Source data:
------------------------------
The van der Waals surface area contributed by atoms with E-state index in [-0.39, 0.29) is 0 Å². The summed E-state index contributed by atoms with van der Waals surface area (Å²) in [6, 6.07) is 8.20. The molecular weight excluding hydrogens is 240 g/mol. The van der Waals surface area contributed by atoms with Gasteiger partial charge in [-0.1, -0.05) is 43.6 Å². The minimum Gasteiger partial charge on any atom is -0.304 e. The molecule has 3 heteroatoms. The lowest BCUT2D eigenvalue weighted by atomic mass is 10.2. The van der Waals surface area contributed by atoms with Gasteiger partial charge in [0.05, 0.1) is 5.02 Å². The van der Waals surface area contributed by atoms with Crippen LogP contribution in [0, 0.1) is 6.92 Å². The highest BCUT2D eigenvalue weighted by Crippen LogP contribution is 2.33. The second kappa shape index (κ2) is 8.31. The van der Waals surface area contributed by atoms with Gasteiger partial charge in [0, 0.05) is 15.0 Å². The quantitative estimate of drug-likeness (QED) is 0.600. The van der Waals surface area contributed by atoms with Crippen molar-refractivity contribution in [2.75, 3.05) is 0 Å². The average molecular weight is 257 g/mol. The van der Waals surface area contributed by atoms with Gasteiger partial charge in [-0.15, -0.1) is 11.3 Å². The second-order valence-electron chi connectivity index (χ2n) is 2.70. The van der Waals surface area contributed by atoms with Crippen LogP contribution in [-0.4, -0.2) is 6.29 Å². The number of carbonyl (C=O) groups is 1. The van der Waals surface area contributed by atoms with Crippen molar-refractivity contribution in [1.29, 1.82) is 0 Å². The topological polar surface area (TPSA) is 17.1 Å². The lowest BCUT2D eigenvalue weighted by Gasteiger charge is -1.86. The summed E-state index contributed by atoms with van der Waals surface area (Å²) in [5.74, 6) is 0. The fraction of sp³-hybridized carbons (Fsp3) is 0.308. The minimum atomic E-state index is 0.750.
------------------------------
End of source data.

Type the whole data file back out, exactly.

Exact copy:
The van der Waals surface area contributed by atoms with E-state index in [-0.39, 0.29) is 0 Å². The summed E-state index contributed by atoms with van der Waals surface area (Å²) in [6, 6.07) is 8.20. The molecular weight excluding hydrogens is 240 g/mol. The van der Waals surface area contributed by atoms with Gasteiger partial charge in [-0.1, -0.05) is 43.6 Å². The minimum Gasteiger partial charge on any atom is -0.304 e. The molecule has 3 heteroatoms. The lowest BCUT2D eigenvalue weighted by atomic mass is 10.2. The van der Waals surface area contributed by atoms with Gasteiger partial charge in [0.05, 0.1) is 5.02 Å². The van der Waals surface area contributed by atoms with Crippen LogP contribution in [0, 0.1) is 6.92 Å². The highest BCUT2D eigenvalue weighted by Crippen LogP contribution is 2.33. The second kappa shape index (κ2) is 8.31. The van der Waals surface area contributed by atoms with Gasteiger partial charge in [0, 0.05) is 15.0 Å². The quantitative estimate of drug-likeness (QED) is 0.600. The van der Waals surface area contributed by atoms with Crippen molar-refractivity contribution in [2.75, 3.05) is 0 Å². The average molecular weight is 257 g/mol. The van der Waals surface area contributed by atoms with Gasteiger partial charge in [-0.15, -0.1) is 11.3 Å². The second-order valence-electron chi connectivity index (χ2n) is 2.70. The van der Waals surface area contributed by atoms with Crippen LogP contribution in [-0.4, -0.2) is 6.29 Å². The number of carbonyl (C=O) groups is 1. The van der Waals surface area contributed by atoms with Crippen molar-refractivity contribution in [1.29, 1.82) is 0 Å². The topological polar surface area (TPSA) is 17.1 Å². The lowest BCUT2D eigenvalue weighted by Gasteiger charge is -1.86. The summed E-state index contributed by atoms with van der Waals surface area (Å²) in [5.74, 6) is 0. The fraction of sp³-hybridized carbons (Fsp3) is 0.308. The minimum atomic E-state index is 0.750.